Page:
Yale is the best thing that has happened to me. I’ve grown, learned and failed in absolutely spectacular ways. But the one issue I’ve had with my time here is that I haven’t always felt beautiful. I believe the strongest human desire is to feel beautiful — to love and be loved. Ultimately, everything we do is aimed at filling this need. At Yale we continue searching for this love, but too often in all the wrong places.

Earlier in our lives, this struggle for love manifested itself in much clearer ways. I can remember a time when I sported a bowl haircut, glasses (with the wraparound strap), braces and cargo shorts. During those years, I would do anything to gain the acceptance of my classmates. I hated myself to the point that I was willing to be anything except who I was. I mimicked the popular kids, subverted my intelligence and mocked my friends, all in the hope of gaining validation and love from the “in” crowd. I vividly remember the cliques I encountered and the sense that my self-worth was completely conditional on their acceptance.

Our struggle for validation and love in college happens in much more insidious ways.

During a lecture at the University of London, writer C.S. Lewis warned college students of what he called “the inner ring,” which he believed to be the main force motivating human decisions. The dominating element of this inner ring is the desire to be in an “in” crowd, as well as the terror of being left outside. Eagerly, we move through these concentric rings, all in the search for love. And unfortunately, the fear of rejection from the inner ring will motivate us to do increasingly self-destructive things.

At Yale, inner rings are everywhere. Whether through secret societies, internships, fraternities, sororities or other student organizations, we long to unpeel the onion of success at Yale. Our self-worth is pinned to these social constructions.

A freshman may initially join the Yale College Council, thinking that it is a group that will be a validation of success. Once in, instead of being happy, he sees the Executive Board as the new “in” group he should be part of. Once elected to the Executive Board, he tells himself that the position of president is where happiness and self-worth lie. But as someone who was voted the Yale College Council president, I can tell you sincerely that titles bring none of the love or validation we all so desperately seek.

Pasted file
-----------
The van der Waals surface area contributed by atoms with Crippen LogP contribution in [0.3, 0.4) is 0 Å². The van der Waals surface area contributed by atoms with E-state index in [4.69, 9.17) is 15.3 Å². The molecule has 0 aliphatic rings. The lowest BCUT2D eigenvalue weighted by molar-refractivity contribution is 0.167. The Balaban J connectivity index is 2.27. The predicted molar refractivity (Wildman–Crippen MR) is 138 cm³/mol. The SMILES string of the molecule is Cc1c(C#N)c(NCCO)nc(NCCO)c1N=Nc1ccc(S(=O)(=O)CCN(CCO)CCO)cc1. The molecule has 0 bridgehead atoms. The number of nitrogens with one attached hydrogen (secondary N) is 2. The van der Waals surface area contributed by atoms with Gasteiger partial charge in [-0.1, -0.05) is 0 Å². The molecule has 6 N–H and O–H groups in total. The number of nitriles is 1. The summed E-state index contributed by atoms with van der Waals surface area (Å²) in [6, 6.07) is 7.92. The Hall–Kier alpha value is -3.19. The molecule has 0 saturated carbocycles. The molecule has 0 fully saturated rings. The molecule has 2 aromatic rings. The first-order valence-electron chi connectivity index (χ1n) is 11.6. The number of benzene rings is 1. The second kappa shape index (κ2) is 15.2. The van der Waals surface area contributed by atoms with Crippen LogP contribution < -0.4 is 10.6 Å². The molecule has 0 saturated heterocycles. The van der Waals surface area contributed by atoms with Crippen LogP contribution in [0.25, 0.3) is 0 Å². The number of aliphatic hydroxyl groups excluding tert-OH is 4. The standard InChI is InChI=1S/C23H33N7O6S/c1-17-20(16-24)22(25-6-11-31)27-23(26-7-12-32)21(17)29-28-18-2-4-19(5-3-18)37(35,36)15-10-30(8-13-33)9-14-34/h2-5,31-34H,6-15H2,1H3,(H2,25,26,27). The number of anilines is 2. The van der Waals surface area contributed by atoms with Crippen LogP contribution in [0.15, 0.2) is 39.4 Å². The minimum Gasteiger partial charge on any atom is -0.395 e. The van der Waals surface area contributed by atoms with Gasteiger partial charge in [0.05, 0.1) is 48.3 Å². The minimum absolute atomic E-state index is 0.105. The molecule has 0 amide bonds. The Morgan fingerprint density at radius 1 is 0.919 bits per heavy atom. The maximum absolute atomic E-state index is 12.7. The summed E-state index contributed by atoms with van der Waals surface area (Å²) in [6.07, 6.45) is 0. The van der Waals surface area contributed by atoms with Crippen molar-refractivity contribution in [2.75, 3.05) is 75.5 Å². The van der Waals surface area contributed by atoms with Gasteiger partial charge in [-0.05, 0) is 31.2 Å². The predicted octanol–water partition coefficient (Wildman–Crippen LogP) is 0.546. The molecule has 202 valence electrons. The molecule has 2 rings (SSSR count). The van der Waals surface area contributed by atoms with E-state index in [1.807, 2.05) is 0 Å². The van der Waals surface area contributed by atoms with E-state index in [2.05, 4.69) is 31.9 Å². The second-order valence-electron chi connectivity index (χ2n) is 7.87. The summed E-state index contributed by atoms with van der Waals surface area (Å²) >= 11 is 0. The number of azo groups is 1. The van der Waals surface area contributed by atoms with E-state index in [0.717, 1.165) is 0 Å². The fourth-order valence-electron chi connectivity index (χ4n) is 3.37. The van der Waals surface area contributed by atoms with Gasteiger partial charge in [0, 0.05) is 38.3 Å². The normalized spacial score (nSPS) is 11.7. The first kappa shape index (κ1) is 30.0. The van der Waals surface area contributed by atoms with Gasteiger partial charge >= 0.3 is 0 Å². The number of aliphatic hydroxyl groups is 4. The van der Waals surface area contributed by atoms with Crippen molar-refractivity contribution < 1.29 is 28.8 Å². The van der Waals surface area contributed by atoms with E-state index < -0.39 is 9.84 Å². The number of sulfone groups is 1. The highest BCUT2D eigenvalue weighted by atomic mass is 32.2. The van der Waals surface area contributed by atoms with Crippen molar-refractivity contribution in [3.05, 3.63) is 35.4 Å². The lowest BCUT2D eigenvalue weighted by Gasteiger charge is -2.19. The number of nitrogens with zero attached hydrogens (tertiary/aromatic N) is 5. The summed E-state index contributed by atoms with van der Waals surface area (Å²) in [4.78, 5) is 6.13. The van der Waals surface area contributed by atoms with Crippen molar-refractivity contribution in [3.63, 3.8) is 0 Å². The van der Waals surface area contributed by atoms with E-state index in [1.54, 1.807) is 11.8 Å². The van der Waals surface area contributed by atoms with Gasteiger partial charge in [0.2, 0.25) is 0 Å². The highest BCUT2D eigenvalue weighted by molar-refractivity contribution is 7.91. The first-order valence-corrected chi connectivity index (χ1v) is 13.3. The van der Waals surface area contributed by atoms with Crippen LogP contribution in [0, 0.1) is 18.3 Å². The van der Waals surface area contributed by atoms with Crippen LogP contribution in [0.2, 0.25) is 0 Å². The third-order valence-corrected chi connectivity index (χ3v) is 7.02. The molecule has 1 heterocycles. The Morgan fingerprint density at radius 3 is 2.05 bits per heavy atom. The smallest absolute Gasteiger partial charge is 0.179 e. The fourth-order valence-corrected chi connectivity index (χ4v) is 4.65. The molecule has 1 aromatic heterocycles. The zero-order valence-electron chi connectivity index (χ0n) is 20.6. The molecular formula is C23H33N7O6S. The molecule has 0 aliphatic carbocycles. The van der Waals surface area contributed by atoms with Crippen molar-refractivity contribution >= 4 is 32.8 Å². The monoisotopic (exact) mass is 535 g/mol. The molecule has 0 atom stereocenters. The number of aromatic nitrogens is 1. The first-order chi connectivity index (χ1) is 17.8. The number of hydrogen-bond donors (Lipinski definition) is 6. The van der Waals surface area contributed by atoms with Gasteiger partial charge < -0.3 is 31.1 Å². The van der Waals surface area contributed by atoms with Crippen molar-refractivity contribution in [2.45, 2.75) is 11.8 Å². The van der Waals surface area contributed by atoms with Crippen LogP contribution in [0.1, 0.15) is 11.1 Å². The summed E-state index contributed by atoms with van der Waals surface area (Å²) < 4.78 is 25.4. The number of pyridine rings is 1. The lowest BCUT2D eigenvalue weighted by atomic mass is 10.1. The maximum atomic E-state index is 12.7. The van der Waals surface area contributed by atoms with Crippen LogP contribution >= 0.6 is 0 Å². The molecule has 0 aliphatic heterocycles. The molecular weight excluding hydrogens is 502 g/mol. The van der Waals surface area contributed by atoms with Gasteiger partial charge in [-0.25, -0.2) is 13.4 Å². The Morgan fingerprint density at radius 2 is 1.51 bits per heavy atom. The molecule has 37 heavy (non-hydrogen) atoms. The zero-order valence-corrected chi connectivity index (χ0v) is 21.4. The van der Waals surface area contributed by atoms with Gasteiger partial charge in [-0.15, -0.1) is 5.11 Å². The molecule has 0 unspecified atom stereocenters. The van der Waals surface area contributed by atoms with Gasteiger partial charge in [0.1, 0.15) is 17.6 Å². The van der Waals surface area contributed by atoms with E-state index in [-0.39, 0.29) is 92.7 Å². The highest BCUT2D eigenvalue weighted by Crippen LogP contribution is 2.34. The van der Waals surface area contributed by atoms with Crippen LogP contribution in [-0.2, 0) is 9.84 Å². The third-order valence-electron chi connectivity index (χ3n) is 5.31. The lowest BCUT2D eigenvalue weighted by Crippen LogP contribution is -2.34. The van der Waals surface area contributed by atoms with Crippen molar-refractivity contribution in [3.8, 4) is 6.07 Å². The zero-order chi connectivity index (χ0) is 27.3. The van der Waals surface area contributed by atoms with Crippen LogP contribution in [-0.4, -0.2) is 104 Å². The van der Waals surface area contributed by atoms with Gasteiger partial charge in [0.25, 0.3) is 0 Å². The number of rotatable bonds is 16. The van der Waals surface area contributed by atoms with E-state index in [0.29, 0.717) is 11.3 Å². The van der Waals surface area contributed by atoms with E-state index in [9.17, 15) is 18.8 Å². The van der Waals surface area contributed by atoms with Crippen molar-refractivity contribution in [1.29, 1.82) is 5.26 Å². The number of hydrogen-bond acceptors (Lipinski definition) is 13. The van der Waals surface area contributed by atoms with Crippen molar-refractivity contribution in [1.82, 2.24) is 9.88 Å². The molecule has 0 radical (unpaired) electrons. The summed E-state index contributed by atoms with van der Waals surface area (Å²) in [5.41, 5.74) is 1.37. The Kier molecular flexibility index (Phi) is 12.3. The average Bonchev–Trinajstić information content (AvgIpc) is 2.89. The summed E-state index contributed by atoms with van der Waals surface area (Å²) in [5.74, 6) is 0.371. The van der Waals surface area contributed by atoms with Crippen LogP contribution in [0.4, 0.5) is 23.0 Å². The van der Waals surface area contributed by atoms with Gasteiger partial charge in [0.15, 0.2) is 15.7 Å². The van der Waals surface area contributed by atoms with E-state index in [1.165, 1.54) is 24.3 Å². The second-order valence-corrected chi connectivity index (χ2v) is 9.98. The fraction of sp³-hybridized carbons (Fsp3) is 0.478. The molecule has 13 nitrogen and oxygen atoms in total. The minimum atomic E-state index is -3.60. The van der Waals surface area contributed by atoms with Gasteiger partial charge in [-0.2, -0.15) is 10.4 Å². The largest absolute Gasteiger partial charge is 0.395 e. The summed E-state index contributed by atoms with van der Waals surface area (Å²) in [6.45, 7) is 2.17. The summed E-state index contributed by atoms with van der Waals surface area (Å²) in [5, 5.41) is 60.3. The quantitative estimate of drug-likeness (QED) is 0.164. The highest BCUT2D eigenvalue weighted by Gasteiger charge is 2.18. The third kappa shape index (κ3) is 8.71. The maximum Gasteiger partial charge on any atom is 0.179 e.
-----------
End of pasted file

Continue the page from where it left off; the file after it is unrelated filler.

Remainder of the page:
I loved my time in student government because I genuinely cared about the causes I advocated for and the people I worked with. But I also understand the damaging effect these inner rings can have — the power of rejection from secret societies, internships and student groups can absolutely destroy one’s self-worth. You won’t find love if your sole desire is to be in the “in” crowd, your motivations extricated from enjoyment of the craft and your colleagues.

I’ve often felt a gnawing sense of insecurity, which comes with fear of rejection. It’s motivated me to join groups I wasn’t passionate about and attempt to impress particular people in the hope they would validate me. Through this self-doubt, I completely missed the point of why I was doing it in the first place — to love and be loved. Inner rings are, by themselves, devoid of this love. Simply being in the know doesn’t produce real pleasure.

Validation comes from self-love. I don’t mean to be pejorative about how self-love is easy and simple. I don’t want this to come off as a Buzzfeed list or an article on Thought Catalog that explains how you can find love if you only try a little harder or think more positively. It’s something I work on every day, and while some days I have it under control, other days I see my self-confidence steamrolled into a sliver of its former self. Yale often makes self-love much more difficult — we find ourselves desperately seeking acceptance to the inner rings we thought we left behind in middle school, seeking validation in ways that damage our self-esteem.

Unless we consistently fight our misguided urges, we will search for validation in all the wrong ways. While difficult and frustrating, tell yourself every day the only truth there is in this world.

We are all infinitely and impossibly beautiful.

John Gonzalez is a senior in Ezra Stiles College and a former president of the Yale College Council. Contact him at john.gonzalez@yale.edu.